• What is a Student Study Team(SST)?

    The SST is a group formed within the school to further examine a student’s academic, behavioral and social-emotional progress. The SST team can propose interventions for the student. The team usually consists of a teacher, administrator, and support personnel from the school. The student and parent are also a part of the team. It is different than a parent-teacher conference which focuses on improving communication and addressing specific class problems.

    The SST meeting provides everyone with an opportunity to share concerns and develop a plan. Either a staff member or parent can make a referral. The interventions agreed upon will vary depending on the child's educational needs.

    If your child is struggling in school, the SST team tries to determine if it is due to a specific learning disability or another cause such as impaired vision, social problems, health issues, language barriers, or if other issues are affecting the child’s performance.

    If the SST team determines that the child could have a specific learning disability, they may recommend a formal special education evaluation.  The student study team may also decide to refer your child for a Section 504 evaluation. Here, you child can also receive modifications. A 504 plan is typically used for a child who has a medical condition and requires accommodations in order to achieve academic success.


    If you do NOT agree with the recommendations of the SST team, you still have the right to request a formal special education evaluation. Once a school receives your request, they have 60 days to complete the evaluation.
    What is a 504 plan?


    The "504" in 504 plan" refers to Section 504 of the Rehabilitation Act and the Americans with Disabilities Act, which specifies that no one with a disability can be excluded from participating in federally funded programs or activities, including elementary, secondary or post-secondary schooling. "Disability" in this context refers to a "physical or mental impairment which substantially limits one or more major life activities." This can include physical impairments; illnesses or injuries; communicable diseases; chronic conditions like asthma, allergies and diabetes; and learning problems. A 504 plan spells out the modifications and accommodations that will be needed for these students to have an opportunity perform at the same level as their peers, and might include such things as wheelchair ramps, blood sugar monitoring, an extra set of textbooks, a peanut-free lunch environment, home instruction, extended time on tests, or a tape recorder or keyboard for taking notes.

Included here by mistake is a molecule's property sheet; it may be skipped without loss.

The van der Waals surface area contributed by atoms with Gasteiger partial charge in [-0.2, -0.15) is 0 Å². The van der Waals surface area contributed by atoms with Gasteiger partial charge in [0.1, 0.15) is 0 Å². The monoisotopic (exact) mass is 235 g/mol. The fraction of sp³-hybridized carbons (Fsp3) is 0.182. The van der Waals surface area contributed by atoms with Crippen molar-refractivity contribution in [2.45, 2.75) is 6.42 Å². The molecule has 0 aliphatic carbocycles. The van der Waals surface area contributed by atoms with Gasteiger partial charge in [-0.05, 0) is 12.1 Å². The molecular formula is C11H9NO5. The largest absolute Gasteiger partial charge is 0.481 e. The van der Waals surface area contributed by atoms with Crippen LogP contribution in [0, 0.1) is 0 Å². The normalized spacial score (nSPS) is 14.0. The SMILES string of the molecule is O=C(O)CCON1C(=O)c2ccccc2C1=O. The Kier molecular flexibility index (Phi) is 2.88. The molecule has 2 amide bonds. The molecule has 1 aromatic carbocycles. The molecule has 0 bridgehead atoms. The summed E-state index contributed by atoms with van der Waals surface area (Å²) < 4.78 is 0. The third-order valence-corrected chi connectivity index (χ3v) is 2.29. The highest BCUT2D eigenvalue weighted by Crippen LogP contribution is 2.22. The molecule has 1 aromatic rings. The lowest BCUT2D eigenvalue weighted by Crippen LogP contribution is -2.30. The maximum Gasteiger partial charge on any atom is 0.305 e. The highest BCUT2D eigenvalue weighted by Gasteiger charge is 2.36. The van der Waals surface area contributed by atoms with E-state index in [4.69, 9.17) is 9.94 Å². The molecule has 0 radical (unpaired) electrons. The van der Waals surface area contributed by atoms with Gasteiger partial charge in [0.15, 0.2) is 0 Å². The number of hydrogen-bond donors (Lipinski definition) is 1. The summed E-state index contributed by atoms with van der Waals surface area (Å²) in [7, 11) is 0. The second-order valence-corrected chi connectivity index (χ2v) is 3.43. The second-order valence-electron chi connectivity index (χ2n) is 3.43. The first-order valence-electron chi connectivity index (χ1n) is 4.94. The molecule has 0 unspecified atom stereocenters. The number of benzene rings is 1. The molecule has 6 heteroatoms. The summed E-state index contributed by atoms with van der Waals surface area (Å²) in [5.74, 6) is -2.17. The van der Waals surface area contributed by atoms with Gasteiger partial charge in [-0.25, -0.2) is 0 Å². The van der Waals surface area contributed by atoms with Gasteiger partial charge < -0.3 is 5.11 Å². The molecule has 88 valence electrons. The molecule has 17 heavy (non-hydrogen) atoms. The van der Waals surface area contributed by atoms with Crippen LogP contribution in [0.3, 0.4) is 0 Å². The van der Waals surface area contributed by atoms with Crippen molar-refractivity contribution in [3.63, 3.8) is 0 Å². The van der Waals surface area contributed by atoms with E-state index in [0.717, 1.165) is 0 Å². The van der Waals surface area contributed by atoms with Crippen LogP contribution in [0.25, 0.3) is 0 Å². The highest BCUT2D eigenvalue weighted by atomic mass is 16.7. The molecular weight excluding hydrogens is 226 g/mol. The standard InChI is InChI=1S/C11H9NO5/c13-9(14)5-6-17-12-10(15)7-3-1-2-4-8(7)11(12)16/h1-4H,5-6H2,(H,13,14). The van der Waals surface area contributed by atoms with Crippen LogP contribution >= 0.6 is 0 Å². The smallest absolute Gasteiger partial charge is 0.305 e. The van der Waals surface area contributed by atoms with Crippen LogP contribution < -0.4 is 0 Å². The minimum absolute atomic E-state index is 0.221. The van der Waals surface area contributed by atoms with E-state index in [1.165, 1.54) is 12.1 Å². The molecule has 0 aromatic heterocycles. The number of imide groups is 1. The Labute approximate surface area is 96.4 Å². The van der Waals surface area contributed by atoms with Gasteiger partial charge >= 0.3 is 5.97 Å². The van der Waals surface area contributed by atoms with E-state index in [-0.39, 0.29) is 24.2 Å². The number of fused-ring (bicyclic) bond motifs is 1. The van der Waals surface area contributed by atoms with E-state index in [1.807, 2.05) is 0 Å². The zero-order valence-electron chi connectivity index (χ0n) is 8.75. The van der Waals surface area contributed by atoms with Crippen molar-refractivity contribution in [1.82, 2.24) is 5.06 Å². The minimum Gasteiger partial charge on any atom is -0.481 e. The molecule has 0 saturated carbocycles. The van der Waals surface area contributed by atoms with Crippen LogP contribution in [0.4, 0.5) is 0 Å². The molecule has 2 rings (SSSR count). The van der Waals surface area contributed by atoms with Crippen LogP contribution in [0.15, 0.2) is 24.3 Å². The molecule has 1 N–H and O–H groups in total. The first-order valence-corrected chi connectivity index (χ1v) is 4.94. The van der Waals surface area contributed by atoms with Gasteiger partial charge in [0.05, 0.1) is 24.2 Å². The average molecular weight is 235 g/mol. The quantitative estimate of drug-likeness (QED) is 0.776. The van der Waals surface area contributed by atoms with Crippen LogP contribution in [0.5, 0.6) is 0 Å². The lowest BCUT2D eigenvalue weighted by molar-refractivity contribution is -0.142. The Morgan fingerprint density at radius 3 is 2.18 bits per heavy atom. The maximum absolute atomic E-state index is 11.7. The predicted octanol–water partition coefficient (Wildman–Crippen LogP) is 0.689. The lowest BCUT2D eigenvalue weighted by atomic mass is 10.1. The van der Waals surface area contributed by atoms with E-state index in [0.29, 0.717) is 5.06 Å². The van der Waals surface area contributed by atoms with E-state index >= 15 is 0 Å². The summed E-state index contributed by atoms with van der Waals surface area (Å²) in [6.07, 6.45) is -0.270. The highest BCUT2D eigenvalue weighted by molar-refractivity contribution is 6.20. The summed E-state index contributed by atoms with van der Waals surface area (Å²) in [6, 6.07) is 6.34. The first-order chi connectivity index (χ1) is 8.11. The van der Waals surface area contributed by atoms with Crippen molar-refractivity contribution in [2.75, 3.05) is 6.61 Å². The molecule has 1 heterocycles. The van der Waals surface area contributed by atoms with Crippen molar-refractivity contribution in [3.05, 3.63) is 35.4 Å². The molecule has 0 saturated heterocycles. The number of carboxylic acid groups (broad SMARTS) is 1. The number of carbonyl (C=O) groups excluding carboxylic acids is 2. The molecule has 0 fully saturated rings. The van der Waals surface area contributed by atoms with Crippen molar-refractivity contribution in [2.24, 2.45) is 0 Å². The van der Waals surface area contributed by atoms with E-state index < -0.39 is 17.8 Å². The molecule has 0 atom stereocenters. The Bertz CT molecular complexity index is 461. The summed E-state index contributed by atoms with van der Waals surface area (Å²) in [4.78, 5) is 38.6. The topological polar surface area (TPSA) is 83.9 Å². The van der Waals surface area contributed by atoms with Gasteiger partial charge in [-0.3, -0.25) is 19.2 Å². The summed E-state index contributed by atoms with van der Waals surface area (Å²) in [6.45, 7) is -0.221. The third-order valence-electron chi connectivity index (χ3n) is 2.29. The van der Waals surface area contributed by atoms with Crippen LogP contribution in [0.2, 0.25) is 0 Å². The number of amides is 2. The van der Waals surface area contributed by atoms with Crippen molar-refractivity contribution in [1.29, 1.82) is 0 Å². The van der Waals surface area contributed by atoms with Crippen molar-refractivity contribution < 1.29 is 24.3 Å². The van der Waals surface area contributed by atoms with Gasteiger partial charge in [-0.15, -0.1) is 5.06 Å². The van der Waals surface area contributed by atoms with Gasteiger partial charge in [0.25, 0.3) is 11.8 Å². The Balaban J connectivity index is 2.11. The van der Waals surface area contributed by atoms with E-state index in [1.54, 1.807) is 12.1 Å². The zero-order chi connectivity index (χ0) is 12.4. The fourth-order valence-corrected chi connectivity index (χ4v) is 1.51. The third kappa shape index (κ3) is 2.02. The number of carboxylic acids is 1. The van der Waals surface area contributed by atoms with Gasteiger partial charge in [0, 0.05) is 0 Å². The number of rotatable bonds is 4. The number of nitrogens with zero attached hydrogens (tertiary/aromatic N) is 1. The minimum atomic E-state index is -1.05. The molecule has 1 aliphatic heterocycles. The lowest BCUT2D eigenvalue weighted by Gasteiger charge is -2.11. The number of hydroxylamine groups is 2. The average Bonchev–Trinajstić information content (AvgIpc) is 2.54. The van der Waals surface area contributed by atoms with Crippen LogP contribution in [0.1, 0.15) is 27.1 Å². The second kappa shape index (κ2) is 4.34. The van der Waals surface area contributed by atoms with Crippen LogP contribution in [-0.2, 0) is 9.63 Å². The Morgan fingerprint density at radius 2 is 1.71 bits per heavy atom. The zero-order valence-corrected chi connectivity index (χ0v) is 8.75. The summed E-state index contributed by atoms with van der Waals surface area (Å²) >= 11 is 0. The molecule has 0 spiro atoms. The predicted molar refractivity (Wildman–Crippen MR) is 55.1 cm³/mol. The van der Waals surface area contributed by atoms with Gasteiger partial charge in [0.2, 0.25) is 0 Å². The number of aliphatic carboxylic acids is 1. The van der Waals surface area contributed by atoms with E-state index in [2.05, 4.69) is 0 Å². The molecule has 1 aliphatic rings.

How does a 504 plan differ from an IEP?


    A 504 plan, which falls under civil-rights law, is an attempt to remove barriers and allow students with disabilities to participate freely; like the Americans With Disabilities Act, it seeks to level the playing field so that those students can safely pursue the same opportunities as everyone else. An IEP, which falls under the Individuals with Disabilities Education Act, is much more concerned with actually providing educational services. Students eligible for an IEP, or Individualized Education Plan, represent a small subset of all students with disabilities. They generally require more than a level playing field -- they require significant remediation and assistance, and are more likely to work on their own level at their own pace even in an inclusive classroom. Only certain classifications of disability are eligible for an IEP, and students who do not meet those classifications but still require some assistance to be able to participate fully in school would be candidates for a 504 plan.


    How do I get a 504 plan for my student?

    Ask your doctor or other professional for a letter stating the diagnosis/disability of your student and bring it to the Counseling Office.  Your counselor will then schedule a meeting with you, your student, counselor and an administrator to begin the process of developing a plan.

    Dublin High School 504 Plan Procedures: 

    1. Parent requests an SST meeting to determine if a 504 Plan is appropriate for the student.  Parents may also submit a written diagnosis or condition from a doctor at this time. 

    2. If a 504 Plan is deemed necessary, the parent and student then meet with their counselor and assistant principal, teachers and/or the health clerk and school psychologist to determine appropriate accommodations. 

    3. The counselor writes up the 504 Plan and submits it to the parent for approval before sending it out to the teachers electronically.

    4. The counselor will send out the 504 Plan to teachers at the beginning of each semester.

    5. The parent will be contacted a notice at the beginning of each school year to come in and update the 504 Plan as needed. 

    6. Students coming to DHS from the middle school must come in at the start of the school year to update the 504 Plan accommodations appropriate for the high school setting. 

    7. If a student’s condition changes, they may request a meeting to update and alter the current 504 Plan.  The counselor will then resend the updated document to the teachers electronically. 

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